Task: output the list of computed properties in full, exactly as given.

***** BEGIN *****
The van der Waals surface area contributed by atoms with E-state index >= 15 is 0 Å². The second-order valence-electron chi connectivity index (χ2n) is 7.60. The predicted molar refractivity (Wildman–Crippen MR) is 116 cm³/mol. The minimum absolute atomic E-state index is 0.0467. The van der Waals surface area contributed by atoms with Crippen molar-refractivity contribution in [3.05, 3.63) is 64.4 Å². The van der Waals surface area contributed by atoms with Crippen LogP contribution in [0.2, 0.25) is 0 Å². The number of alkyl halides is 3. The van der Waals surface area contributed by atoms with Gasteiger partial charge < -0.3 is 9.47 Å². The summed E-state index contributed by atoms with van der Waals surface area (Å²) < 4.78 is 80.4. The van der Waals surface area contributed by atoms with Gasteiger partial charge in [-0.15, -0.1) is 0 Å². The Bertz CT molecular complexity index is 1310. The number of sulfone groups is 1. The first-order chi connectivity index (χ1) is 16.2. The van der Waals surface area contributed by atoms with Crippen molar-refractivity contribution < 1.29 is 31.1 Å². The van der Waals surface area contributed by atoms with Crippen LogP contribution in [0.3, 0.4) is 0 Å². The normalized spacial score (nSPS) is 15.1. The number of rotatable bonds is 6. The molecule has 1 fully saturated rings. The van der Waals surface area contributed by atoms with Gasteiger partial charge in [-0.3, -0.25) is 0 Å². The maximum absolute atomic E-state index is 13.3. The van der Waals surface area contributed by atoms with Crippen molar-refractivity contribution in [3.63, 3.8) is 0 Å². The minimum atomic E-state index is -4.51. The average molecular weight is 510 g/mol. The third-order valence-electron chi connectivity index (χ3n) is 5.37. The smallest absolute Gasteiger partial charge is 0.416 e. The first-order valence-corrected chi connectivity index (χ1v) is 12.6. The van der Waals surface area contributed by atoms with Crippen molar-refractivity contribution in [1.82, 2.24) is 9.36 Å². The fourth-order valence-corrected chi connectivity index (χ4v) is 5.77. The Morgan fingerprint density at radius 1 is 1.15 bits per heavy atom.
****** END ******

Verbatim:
The van der Waals surface area contributed by atoms with E-state index >= 15 is 0 Å². The second-order valence-electron chi connectivity index (χ2n) is 7.60. The predicted molar refractivity (Wildman–Crippen MR) is 116 cm³/mol. The minimum absolute atomic E-state index is 0.0467. The van der Waals surface area contributed by atoms with Crippen molar-refractivity contribution in [3.05, 3.63) is 64.4 Å². The van der Waals surface area contributed by atoms with Crippen LogP contribution in [0.2, 0.25) is 0 Å². The number of alkyl halides is 3. The van der Waals surface area contributed by atoms with Gasteiger partial charge < -0.3 is 9.47 Å². The summed E-state index contributed by atoms with van der Waals surface area (Å²) < 4.78 is 80.4. The van der Waals surface area contributed by atoms with Gasteiger partial charge in [-0.15, -0.1) is 0 Å². The Bertz CT molecular complexity index is 1310. The number of sulfone groups is 1. The first-order chi connectivity index (χ1) is 16.2. The van der Waals surface area contributed by atoms with Crippen molar-refractivity contribution < 1.29 is 31.1 Å². The van der Waals surface area contributed by atoms with Crippen LogP contribution in [0.3, 0.4) is 0 Å². The normalized spacial score (nSPS) is 15.1. The number of rotatable bonds is 6. The molecule has 1 fully saturated rings. The van der Waals surface area contributed by atoms with Gasteiger partial charge in [-0.3, -0.25) is 0 Å². The maximum absolute atomic E-state index is 13.3. The van der Waals surface area contributed by atoms with Crippen molar-refractivity contribution in [3.63, 3.8) is 0 Å². The minimum atomic E-state index is -4.51. The average molecular weight is 510 g/mol. The third-order valence-electron chi connectivity index (χ3n) is 5.37. The smallest absolute Gasteiger partial charge is 0.416 e. The first-order valence-corrected chi connectivity index (χ1v) is 12.6. The van der Waals surface area contributed by atoms with Crippen molar-refractivity contribution in [1.82, 2.24) is 9.36 Å². The fourth-order valence-corrected chi connectivity index (χ4v) is 5.77. The Morgan fingerprint density at radius 1 is 1.15 bits per heavy atom.